When she was a teenager, 27-year-old Allison Fite, always fell asleep in school, but it wasn’t her fault. Physicians kept telling Fite she had a severe sinus infection, but that infection never cleared up. For the next decade of her life, Fite suffered from sinusitis and constantly took decongestants and antibiotics for it. Her doctors didn’t realize that Fite was suffering from a little-known condition called Aspirin-Exacerbated Respiratory Disease (AERD). According to Brigham and Women’s Hospital, approximately one million people or seven percent of American adults with asthma suffer from AERD.
Fite had many allergy tests, which never showed any positive results. She also had to have nasal polyps (noncancerous growths inside the nose) removed, only to have them reoccur. When she was living in Thailand, Fite was diagnosed with AERD. While she was in Thailand, Fite’s mother found a paper by Dr. Tanya Laidlaw, an Immunologist at Brigham and Women’s Hospital who studies respiratory disease AERD. Fite showed the paper to her doctor in Thailand who decided to try an experiment. He gave Fite a small dose of aspirin. Forty-five minutes later, Fite recalls sitting in the hospital sweating, coughing, and having high blood pressure.
Fite was diagnosed with AERD and moved back to the United States to undergo aspirin desensitization under Dr. Laidlaw’s supervision. Fite’s AERD has improved significantly since she was diagnosed with the condition and began aspirin desensitization. She will need to remain on a daily dose of aspirin for the rest of her life to help control her AERD symptoms.
People who have AERD often have asthma, nasal polyps, and nasal congestion. Many people with this condition also experience chronic sinusitis and may lose their sense of smell. The main feature of Aspirin-Exacerbated Respiratory Disease, however, is that a person has specific reactions to aspirin or non-steroid anti-inflammatory drugs (NSAIDs).
According to Brigham Women’s Hospital, these reactions include nausea or abdominal cramping, stuffiness or increased nasal congestion, a sensation of sinus pain or a frontal headache, a general feeling of malaise, which may include dizziness, rash or flushing, eye redness or watering, and chest tightness, wheezing, or coughing.
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The cause of AERD is not fully understood. Research on the condition continues to reveal more about its exact cause. AERD is not inherited through genetics. Individuals who have AERD tend to have high levels of cells known as eosinophils in their sinuses and blood. It is thought that these high levels of eosinophils may lead to chronic inflammation in the airways.
People with this condition also have impaired cyclooxygenase enzyme (COX) airways, and their bodies make high levels of leukotrienes. When people with AERD take aspirin or an NSAID, their leukotriene levels increase, which leads to the negative reactions to NSAIDs and aspirin.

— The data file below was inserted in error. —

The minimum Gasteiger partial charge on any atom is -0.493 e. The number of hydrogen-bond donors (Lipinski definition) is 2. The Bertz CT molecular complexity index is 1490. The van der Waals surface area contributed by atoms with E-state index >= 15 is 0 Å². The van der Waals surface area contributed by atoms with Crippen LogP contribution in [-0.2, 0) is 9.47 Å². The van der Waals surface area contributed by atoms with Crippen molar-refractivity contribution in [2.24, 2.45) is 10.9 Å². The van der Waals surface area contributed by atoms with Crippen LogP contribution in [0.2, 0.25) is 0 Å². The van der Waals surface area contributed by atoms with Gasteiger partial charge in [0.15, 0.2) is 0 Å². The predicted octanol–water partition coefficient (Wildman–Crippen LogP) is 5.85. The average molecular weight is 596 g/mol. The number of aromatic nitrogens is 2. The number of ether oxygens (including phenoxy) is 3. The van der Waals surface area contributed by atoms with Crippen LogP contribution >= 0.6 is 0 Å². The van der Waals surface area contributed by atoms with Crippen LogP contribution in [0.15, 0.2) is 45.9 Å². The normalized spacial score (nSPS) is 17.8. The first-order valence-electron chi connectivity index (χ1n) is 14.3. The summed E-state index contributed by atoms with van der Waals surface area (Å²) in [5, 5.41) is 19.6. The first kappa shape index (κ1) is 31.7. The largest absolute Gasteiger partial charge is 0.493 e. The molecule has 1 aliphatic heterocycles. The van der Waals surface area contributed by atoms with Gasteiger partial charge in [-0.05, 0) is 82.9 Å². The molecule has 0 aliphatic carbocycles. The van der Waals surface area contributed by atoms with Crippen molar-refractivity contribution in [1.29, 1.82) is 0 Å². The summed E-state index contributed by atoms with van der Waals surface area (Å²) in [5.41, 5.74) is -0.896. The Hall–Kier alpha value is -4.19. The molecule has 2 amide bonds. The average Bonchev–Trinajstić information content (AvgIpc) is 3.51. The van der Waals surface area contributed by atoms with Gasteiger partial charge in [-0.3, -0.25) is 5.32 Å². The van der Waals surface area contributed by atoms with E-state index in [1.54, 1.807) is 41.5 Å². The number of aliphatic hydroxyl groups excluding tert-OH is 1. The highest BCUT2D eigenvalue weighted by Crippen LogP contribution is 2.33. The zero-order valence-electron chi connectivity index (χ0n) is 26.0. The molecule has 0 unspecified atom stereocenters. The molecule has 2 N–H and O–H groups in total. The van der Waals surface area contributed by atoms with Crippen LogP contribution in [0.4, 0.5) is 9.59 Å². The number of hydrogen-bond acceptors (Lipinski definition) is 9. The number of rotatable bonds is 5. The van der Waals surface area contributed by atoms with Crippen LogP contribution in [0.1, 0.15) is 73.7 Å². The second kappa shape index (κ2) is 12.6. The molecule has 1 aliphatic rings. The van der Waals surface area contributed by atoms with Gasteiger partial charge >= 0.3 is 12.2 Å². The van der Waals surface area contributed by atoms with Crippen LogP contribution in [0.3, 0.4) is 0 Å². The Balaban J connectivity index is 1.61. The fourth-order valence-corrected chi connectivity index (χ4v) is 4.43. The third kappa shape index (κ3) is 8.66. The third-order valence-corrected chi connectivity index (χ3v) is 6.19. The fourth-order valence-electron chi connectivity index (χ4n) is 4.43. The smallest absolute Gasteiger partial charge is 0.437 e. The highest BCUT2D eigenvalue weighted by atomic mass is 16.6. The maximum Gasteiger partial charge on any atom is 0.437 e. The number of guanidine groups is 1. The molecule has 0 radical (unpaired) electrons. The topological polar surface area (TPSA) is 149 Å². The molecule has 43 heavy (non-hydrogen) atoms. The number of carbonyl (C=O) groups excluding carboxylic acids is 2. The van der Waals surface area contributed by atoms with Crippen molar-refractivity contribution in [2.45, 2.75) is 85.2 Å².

People with AERD who have not undergone aspirin desensitization should avoid taking aspirin and NSAIDs that inhibit the COX-1 enzyme. Acetaminophen can be utilized as an alternative pain reliever as it is generally tolerated well by individuals with Aspirin-Exacerbated Respiratory Disease when taken in doses less than 1000mg.
Medications that inhibit the production of leukotrienes or inhibit the actions of leukotrienes are beneficial in the treatment of AERD and decreasing the severity of the reaction to aspirin and NSAID medications as well. Many individuals with AERD need to have nasal polyps surgically removed. Nasal polyps often reoccur with AERD, though adding montelukast after surgery has been shown to slow polyp regrowth.
According to the Center for Allergy and Immunology at Kansas City Physician Partners, aspirin desensitization is a well-tolerated treatment when combined with surgery, especially for individuals suffering from severe asthma symptoms and polyp disease. During the aspirin desensitization process, small incremental doses of aspirin are given until the patient is able to tolerate a full dose of aspirin. After the desensitization process, patients typically continue aspirin therapy, where they take one or two doses of aspirin daily, for the rest of their lives. Aspirin desensitization and aspirin therapy decreases polyp regrowth and nasal congestion and improves asthma symptoms and sense of smell.
If you have symptoms of AERD, please talk with your doctor about them. A proper diagnosis and treatment will improve your symptoms and quality of life.